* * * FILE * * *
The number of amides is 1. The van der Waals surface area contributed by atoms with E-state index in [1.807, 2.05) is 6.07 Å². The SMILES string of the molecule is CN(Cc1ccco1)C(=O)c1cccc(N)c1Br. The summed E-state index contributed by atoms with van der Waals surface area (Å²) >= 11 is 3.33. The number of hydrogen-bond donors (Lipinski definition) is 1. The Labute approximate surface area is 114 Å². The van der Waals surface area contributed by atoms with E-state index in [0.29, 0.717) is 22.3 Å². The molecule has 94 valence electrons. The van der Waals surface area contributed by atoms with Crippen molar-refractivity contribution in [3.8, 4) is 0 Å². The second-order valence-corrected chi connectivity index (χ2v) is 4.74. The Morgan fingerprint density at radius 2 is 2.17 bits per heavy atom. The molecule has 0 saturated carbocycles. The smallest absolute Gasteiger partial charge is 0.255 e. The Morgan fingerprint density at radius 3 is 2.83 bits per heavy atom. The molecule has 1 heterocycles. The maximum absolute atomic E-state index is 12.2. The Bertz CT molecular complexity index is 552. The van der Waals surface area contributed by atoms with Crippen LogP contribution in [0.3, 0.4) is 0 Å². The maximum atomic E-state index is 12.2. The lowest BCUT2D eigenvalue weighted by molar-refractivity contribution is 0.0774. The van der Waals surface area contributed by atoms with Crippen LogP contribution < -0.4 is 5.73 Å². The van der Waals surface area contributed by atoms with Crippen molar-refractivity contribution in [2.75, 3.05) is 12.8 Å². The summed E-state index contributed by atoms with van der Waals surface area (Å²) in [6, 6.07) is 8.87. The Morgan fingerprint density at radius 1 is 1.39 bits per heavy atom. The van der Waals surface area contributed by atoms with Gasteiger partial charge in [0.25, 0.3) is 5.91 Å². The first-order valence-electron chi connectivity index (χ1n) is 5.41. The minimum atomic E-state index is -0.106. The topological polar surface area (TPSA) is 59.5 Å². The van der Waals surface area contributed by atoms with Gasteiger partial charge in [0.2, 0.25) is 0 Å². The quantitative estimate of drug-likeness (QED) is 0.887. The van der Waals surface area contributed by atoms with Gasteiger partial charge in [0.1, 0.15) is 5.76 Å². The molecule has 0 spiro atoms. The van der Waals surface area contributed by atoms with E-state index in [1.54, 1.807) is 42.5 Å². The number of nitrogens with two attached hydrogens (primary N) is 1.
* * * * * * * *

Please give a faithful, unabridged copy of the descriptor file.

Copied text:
The number of amides is 1. The van der Waals surface area contributed by atoms with E-state index in [1.807, 2.05) is 6.07 Å². The SMILES string of the molecule is CN(Cc1ccco1)C(=O)c1cccc(N)c1Br. The summed E-state index contributed by atoms with van der Waals surface area (Å²) >= 11 is 3.33. The number of hydrogen-bond donors (Lipinski definition) is 1. The Labute approximate surface area is 114 Å². The van der Waals surface area contributed by atoms with E-state index in [0.29, 0.717) is 22.3 Å². The molecule has 94 valence electrons. The van der Waals surface area contributed by atoms with Crippen molar-refractivity contribution in [3.8, 4) is 0 Å². The second-order valence-corrected chi connectivity index (χ2v) is 4.74. The Morgan fingerprint density at radius 2 is 2.17 bits per heavy atom. The molecule has 0 saturated carbocycles. The smallest absolute Gasteiger partial charge is 0.255 e. The Morgan fingerprint density at radius 3 is 2.83 bits per heavy atom. The molecule has 1 heterocycles. The maximum absolute atomic E-state index is 12.2. The Bertz CT molecular complexity index is 552. The van der Waals surface area contributed by atoms with Crippen LogP contribution in [0.3, 0.4) is 0 Å². The maximum atomic E-state index is 12.2. The lowest BCUT2D eigenvalue weighted by molar-refractivity contribution is 0.0774. The van der Waals surface area contributed by atoms with Crippen LogP contribution < -0.4 is 5.73 Å². The van der Waals surface area contributed by atoms with Crippen molar-refractivity contribution in [2.75, 3.05) is 12.8 Å². The summed E-state index contributed by atoms with van der Waals surface area (Å²) in [6, 6.07) is 8.87. The Morgan fingerprint density at radius 1 is 1.39 bits per heavy atom. The van der Waals surface area contributed by atoms with Gasteiger partial charge in [0.25, 0.3) is 5.91 Å². The first-order valence-electron chi connectivity index (χ1n) is 5.41. The minimum atomic E-state index is -0.106. The topological polar surface area (TPSA) is 59.5 Å². The van der Waals surface area contributed by atoms with Gasteiger partial charge in [0.2, 0.25) is 0 Å². The quantitative estimate of drug-likeness (QED) is 0.887. The van der Waals surface area contributed by atoms with Gasteiger partial charge in [0.1, 0.15) is 5.76 Å². The molecule has 0 spiro atoms. The van der Waals surface area contributed by atoms with E-state index in [1.54, 1.807) is 42.5 Å². The number of nitrogens with two attached hydrogens (primary N) is 1.